New ways to prevent domestic violence

Following Up
By DEIRDRE FULTON  |  March 17, 2010

READ: Caring Unlimited's full Court Monitoring Project Report

READYork County District Attorney Mark Lawrence discusses the report. By Deirdre Fulton.

About eight months ago, the Sanford-based anti-domestic-violence organization Caring Unlimited launched a court-monitoring program that placed observers in York County courtrooms to take notes on domestic-violence case proceedings. The goal was to eventually publish those observations, to show the legal fallout from domestic-assault incidents, and perhaps even to force systemic change.

Such a compilation of anecdotes would "shed light on the tone, speed, and outcome of domestic-violence casework in York County," I wrote last year (see "Stopping Abuse," October 16, 2009).

"We were hearing from victims of domestic violence that they weren't really happy with the way things were happening in court," community response coordinator Sherry Edwards told me at the time. Caring Unlimited's Court Monitoring Project Report, released this month, indicates that those victims' concerns were not unfounded.

The six-page document suggests, among other things, that bail conditions for alleged abusers are too lenient; that the role of the Victim Witness Advocate (whose job is to support and counsel victims and witnesses of domestic abuse) is ill-defined; that courtroom security is too lax; that judges and lawyers alike could benefit from more sensitivity and "advanced training on the dynamics of domestic abuse;" and that "drop-down charges" (in which serious charges are dismissed and replaced by less-serious ones — i.e., a felony charge is dropped down to a misdemeanor) are prevalent. And there's not a lot of uniformity in sentencing. "The data clearly demonstrated that . . . Defendants experience less serious consequences in Superior Court than they do in Biddeford District Court," Edwards writes, pointing out that DV charges were dismissed in Superior Court at a rate of 36.2 percent, as opposed to 19.8 percent in Biddeford. (The district and superior courts handle different types of cases; these are anecdotal numbers as opposed to statistical condemnations.)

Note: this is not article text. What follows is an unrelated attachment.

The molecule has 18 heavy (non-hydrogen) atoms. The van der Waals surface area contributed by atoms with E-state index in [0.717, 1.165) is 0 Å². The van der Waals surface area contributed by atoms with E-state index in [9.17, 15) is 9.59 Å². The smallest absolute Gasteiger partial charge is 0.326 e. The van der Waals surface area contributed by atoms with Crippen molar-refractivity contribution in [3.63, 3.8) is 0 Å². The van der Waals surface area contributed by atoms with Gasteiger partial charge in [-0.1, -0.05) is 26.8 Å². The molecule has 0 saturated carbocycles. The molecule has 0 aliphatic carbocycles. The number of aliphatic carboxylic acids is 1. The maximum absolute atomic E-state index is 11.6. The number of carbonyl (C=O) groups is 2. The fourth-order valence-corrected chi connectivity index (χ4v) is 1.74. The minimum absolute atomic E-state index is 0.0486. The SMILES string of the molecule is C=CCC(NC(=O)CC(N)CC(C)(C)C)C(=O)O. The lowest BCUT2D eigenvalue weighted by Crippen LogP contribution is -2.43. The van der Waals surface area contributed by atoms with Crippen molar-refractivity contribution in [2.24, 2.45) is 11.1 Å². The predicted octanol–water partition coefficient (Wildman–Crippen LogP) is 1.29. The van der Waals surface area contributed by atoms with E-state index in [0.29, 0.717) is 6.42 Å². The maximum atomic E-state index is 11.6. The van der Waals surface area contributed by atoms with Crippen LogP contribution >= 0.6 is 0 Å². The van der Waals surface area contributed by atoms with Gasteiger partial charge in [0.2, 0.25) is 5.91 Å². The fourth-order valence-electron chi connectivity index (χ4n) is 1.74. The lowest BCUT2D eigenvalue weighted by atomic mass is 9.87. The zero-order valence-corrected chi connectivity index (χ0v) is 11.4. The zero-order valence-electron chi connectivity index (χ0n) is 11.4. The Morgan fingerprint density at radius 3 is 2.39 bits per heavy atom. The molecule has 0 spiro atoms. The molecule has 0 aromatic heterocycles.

The report does acknowledge that "our data should be seen for what it is, the observations of lay people working to shed light on an extremely complex system," and also speaks to the "drastic cuts" in the York County district attorney's office — cuts that came around the same time the monitoring began.

Caring Unlimited puts forth 12 recommendations "regarding how the system might change to maximize abuser accountability as a means for increasing victim safety." For example, "motions to amend bail to allow full contact should be denied" in situations of repeat abuse.

The report also recommends expanded use of the risk-assessment tool called ODARA, a program developed in Canada to help police officers identify possible repeat domestic abusers. The Saco Police Department implemented ODARA, a 13-question matrix that pinpoints a perpetrator's danger level, last summer. Deputy Chief Charles Labonte says "the payback is tremendous."

"It certainly has helped our officers get a better perspective," he says. "It prompts us to be more vigilant in our follow up . . . We pay a whole lot more attention with someone who scores high. There are a lot of things we never would have asked before."

Police officers from Biddeford and York learned to use ODARA last week, and Caring Unlimited suggests that "more law enforcement agencies and all DA's staff and judges should be trained in the use of this tool and it should be routinely used in the courtroom," by lawyers who present ODARA scores and by judges who understand what they mean.

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